You are here

Cherokee Nation v. Georgia

March 18, 1831

In 1828, the Cherokee Nation sought an injunction from the Supreme Court to prevent the state of Georgia from enforcing a series of laws stripping the Cherokee people of their rights and displacing them from their land, asserting that the laws violated treaties the Cherokees had negotiated with the United States. In the case of Cherokee Nation v. Georgia, the Court ruled that the Cherokees did not constitute a foreign nation within the meaning of Article III of the Constitution – which extended the judicial power of the United States to cases between a state and a foreign nation – and that it therefore lacked jurisdiction to hear the claims of an Indian nation against the state in which it resided. Accordingly, the Court dismissed the case. In contrast, the Court ruled four years later in Worcester v. Georgia that the Cherokee Nation was a separate political entity that could not be regulated by the state, and that only the federal government had authority to regulate the use of Indian land.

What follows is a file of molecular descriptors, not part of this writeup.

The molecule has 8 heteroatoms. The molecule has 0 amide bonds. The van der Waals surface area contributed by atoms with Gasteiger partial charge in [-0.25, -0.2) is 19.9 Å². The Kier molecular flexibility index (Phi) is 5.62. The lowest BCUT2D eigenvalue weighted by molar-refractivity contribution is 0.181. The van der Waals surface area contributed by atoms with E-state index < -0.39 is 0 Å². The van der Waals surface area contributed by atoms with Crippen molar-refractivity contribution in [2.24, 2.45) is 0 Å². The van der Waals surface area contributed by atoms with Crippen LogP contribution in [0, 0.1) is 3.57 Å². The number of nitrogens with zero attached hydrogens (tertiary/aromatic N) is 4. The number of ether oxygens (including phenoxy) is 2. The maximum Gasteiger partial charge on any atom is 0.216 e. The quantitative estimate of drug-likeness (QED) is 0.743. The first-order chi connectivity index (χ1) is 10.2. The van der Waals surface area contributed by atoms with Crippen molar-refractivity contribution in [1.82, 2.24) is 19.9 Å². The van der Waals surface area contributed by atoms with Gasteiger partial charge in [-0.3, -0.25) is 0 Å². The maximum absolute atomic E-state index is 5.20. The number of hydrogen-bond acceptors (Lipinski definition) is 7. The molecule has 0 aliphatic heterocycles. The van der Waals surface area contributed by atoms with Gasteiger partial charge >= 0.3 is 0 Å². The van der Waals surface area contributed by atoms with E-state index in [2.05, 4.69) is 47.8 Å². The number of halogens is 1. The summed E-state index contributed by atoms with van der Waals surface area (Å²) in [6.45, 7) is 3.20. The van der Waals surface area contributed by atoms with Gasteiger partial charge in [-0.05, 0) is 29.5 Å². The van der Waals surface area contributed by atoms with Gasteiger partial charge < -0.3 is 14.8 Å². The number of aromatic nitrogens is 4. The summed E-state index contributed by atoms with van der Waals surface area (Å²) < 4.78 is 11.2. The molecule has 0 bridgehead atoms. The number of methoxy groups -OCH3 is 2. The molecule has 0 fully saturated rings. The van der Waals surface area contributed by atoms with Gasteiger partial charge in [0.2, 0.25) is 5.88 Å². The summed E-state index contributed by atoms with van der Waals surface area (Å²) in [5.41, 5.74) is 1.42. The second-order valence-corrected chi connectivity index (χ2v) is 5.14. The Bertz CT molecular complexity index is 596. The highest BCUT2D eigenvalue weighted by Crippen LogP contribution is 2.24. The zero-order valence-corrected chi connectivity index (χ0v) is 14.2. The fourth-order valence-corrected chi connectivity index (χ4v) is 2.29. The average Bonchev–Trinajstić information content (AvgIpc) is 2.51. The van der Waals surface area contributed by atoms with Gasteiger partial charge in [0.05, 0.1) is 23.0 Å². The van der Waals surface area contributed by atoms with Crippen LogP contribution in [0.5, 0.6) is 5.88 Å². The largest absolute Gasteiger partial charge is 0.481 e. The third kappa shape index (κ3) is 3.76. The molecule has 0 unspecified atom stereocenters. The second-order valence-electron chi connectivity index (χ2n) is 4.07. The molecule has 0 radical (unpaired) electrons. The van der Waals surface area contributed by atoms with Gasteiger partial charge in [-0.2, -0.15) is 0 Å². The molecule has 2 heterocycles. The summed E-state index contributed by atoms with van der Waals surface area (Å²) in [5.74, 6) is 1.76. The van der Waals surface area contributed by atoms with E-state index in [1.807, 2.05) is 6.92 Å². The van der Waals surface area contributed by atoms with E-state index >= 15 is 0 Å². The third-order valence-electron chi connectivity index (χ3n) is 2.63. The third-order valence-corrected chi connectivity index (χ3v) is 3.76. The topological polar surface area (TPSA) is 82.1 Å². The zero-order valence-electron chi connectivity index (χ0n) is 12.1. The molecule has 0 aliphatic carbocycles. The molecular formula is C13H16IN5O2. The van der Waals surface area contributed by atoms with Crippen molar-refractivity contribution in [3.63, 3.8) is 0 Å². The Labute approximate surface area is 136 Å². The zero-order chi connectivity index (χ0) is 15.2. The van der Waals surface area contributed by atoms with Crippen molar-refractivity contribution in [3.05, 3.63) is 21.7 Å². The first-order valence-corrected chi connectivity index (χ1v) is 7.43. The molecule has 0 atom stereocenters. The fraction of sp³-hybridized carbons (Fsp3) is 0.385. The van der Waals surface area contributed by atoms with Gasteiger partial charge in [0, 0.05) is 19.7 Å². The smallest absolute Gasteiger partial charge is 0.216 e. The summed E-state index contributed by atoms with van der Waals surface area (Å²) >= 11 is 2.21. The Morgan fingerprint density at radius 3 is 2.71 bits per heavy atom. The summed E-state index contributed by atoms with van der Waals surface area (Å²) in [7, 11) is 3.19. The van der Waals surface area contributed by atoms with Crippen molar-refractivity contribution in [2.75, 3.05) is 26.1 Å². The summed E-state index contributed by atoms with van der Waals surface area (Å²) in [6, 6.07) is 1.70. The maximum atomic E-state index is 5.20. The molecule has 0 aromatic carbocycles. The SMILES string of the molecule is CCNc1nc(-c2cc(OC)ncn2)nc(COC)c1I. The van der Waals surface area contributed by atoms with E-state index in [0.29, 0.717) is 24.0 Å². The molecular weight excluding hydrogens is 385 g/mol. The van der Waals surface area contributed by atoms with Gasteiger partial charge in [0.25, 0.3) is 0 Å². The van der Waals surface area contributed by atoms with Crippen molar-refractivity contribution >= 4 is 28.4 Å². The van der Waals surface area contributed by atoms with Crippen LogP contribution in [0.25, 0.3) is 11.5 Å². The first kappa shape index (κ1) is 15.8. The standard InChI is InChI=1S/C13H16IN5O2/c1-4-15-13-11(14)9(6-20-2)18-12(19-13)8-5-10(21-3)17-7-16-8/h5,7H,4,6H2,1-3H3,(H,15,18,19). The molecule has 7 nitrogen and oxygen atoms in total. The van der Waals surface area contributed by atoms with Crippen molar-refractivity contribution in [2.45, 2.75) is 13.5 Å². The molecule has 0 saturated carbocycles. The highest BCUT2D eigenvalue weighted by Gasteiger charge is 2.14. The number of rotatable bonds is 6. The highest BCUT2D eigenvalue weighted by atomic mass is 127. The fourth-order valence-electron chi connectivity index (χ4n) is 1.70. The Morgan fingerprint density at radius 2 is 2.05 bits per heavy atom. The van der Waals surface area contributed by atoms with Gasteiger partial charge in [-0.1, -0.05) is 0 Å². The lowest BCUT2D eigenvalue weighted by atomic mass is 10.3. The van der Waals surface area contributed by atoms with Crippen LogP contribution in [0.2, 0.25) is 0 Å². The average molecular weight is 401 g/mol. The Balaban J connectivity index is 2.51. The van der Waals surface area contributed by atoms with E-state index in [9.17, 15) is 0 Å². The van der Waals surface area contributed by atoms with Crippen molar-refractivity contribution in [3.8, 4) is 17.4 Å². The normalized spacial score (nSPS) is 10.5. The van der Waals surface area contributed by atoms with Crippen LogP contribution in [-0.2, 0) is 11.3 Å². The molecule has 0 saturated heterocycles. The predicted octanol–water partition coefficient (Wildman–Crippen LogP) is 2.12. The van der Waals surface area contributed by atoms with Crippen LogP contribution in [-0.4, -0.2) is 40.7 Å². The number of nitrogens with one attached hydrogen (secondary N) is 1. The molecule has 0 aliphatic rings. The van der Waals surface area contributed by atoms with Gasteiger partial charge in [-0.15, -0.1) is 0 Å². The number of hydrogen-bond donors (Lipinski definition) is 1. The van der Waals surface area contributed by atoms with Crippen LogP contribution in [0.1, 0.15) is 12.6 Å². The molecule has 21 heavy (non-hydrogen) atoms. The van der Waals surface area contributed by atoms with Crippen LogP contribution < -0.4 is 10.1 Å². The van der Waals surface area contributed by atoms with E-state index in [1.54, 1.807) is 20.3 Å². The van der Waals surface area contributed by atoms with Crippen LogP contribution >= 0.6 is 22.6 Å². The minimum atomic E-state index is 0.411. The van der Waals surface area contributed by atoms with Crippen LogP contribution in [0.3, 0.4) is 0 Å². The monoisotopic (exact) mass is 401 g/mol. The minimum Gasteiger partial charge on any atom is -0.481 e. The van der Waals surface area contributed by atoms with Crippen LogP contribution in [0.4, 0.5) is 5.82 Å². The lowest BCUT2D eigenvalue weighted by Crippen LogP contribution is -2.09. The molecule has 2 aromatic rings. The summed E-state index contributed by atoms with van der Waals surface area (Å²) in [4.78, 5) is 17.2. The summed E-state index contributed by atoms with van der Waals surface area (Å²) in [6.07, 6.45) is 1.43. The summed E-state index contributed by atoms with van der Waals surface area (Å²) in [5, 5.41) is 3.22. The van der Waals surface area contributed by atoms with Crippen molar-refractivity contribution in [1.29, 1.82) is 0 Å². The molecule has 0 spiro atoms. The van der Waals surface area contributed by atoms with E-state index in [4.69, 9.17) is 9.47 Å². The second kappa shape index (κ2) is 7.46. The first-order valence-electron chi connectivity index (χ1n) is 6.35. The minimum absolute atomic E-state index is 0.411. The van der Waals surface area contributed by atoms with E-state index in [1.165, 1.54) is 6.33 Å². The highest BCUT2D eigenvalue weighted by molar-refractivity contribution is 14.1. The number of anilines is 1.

Timeline: 
Cases That Shaped the Federal Courts